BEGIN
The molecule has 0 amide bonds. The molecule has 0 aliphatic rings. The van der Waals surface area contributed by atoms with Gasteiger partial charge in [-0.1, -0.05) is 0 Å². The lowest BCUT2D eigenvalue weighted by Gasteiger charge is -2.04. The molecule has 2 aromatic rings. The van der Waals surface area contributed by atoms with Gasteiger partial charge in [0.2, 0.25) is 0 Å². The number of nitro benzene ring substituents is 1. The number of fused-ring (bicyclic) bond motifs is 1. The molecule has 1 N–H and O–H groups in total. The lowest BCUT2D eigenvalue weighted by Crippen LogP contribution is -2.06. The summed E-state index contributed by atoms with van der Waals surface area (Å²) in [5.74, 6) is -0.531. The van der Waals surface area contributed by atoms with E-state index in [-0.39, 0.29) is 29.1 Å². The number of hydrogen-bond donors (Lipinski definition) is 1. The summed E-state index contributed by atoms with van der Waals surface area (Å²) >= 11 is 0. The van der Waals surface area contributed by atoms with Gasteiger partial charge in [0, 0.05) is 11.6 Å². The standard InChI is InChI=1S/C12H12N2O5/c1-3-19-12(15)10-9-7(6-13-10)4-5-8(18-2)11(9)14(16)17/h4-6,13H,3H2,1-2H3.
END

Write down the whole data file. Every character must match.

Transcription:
The molecule has 0 amide bonds. The molecule has 0 aliphatic rings. The van der Waals surface area contributed by atoms with Gasteiger partial charge in [-0.1, -0.05) is 0 Å². The lowest BCUT2D eigenvalue weighted by Gasteiger charge is -2.04. The molecule has 2 aromatic rings. The van der Waals surface area contributed by atoms with Gasteiger partial charge in [0.2, 0.25) is 0 Å². The number of nitro benzene ring substituents is 1. The number of fused-ring (bicyclic) bond motifs is 1. The molecule has 1 N–H and O–H groups in total. The lowest BCUT2D eigenvalue weighted by Crippen LogP contribution is -2.06. The summed E-state index contributed by atoms with van der Waals surface area (Å²) in [5.74, 6) is -0.531. The van der Waals surface area contributed by atoms with E-state index in [-0.39, 0.29) is 29.1 Å². The number of hydrogen-bond donors (Lipinski definition) is 1. The summed E-state index contributed by atoms with van der Waals surface area (Å²) >= 11 is 0. The van der Waals surface area contributed by atoms with Gasteiger partial charge in [0, 0.05) is 11.6 Å². The standard InChI is InChI=1S/C12H12N2O5/c1-3-19-12(15)10-9-7(6-13-10)4-5-8(18-2)11(9)14(16)17/h4-6,13H,3H2,1-2H3.